Barnstable County Commissioner Ronald R. Beaty Jr. sparked outrage on social media this week with a Tweet about LGBT politicians that has prompted members of the Assembly of Delegates and the Cape & Islands Legislative Delegation to call for his resignation.
Mr. Beaty, no stranger to stoking controversy online, posted on his Twitter and Facebook, “Generally speaking, are gay politicians too self-absorbed and self-centered to adequately represent ALL of their constituents in a fair and equitable manner?”
Mr. Beaty’s post triggered a backlash.
At the assembly’s regular meeting on Wednesday, five of the 15 assembly delegates made statements criticizing the commissioner. Four expressly called for his resignation.
Provincetown delegate Brian O’Malley read a proposed resolution to censure Mr. Beaty. However, since the measure was not on the meeting agenda ahead of time, members could not vote on whether to support it.
It is for the speaker, Suzanne McAuliffe of Yarmouth, to place the resolution on the docket for a future meeting, Mr. O’Malley said. The assembly will gather next on March 6.
“I am offended by the comments made by Commissioner Beaty, and I think they cast a very dark light on the workings of county government,” Mr. O’Malley said Wednesday.
His resolution cites the county’s non-discrimination policy and says Mr. Beaty’s language is inconsistent with standing county policy. It also notes the “current political climate and social media have encouraged the public use of language which singles out, demeans, disparages and threatens certain groups of minorities.”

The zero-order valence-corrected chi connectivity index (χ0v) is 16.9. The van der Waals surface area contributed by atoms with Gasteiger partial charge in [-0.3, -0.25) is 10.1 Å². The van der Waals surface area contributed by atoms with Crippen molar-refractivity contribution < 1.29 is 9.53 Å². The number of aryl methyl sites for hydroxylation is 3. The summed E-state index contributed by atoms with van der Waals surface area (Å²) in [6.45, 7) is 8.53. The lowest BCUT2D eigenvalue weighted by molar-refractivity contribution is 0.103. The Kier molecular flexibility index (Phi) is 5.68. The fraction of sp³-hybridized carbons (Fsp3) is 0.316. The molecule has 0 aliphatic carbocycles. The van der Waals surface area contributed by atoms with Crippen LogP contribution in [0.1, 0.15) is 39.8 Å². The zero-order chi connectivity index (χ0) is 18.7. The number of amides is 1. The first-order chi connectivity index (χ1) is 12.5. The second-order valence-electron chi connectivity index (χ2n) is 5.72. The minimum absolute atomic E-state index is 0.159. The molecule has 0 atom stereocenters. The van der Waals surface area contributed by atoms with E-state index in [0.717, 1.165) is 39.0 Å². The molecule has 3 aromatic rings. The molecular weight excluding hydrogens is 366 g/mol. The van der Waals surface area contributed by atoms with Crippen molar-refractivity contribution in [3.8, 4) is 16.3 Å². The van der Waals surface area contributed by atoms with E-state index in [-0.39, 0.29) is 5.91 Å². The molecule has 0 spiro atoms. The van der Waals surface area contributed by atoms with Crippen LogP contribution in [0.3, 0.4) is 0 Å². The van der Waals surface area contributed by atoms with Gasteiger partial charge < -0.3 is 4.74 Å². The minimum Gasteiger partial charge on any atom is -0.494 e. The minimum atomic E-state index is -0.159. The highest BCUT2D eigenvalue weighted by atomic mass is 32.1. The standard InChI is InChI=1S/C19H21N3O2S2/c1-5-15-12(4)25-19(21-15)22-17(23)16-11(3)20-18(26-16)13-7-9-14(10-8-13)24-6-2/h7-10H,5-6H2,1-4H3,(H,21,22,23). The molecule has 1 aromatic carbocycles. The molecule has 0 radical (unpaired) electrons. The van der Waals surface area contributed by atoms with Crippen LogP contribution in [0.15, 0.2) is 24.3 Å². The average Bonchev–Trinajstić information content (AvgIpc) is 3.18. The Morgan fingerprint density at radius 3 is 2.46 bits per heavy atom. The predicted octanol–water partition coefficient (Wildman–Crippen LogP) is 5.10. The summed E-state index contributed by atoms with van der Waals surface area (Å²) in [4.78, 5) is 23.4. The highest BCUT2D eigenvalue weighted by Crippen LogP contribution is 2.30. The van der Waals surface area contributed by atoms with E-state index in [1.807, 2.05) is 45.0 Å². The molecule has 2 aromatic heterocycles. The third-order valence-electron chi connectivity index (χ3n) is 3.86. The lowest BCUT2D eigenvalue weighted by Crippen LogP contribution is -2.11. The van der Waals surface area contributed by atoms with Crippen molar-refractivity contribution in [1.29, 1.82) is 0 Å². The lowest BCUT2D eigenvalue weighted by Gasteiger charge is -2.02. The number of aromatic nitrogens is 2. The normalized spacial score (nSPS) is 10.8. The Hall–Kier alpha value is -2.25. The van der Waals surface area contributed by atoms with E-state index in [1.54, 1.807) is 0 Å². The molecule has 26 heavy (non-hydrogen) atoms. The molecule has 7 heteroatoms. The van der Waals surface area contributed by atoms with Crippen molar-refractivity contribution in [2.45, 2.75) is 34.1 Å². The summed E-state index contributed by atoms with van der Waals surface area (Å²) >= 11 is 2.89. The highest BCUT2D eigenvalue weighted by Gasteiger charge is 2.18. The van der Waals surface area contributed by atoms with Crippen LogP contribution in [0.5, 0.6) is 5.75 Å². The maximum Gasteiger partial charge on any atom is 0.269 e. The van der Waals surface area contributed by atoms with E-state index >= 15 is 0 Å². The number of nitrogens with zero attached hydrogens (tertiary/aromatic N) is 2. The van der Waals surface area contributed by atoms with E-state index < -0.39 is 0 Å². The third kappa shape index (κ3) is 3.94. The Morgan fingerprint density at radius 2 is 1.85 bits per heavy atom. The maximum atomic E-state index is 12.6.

Dennis delegate John Ohman also called for Mr. Beaty to resign and be censured. “Mr. Beaty is now attacking the moral compass and values that we Cape Codders hold dear,” he said.
The other delegates to speak were Lilli-Ann Green of Wellfleet, Elizabeth Harder of Harwich and Randi Potash of Chatham.
A group of community members showed up at the assembly meeting to rebuke Mr. Beaty, with about 10 people offering comments. The Cape and Islands Democratic Council had encouraged people to attend Wednesday’s meeting and press the delegates to censure Mr. Beaty.
“When you have an elected leader like that making disparaging remarks, it gives permission to the school bully, it gives permission to the employer to target their employee,” said Ross Berry of Brewster.
In an e-mail message, Democratic Council president Sandy Milano also called for the assembly to develop a mechanism for recalling elected county officials. At present, the county charter does not outline any such policy.
The development of a recall provision will likely be part of a charter review process in the assembly, according to Susan Moran, Falmouth’s representative and deputy speaker of the assembly.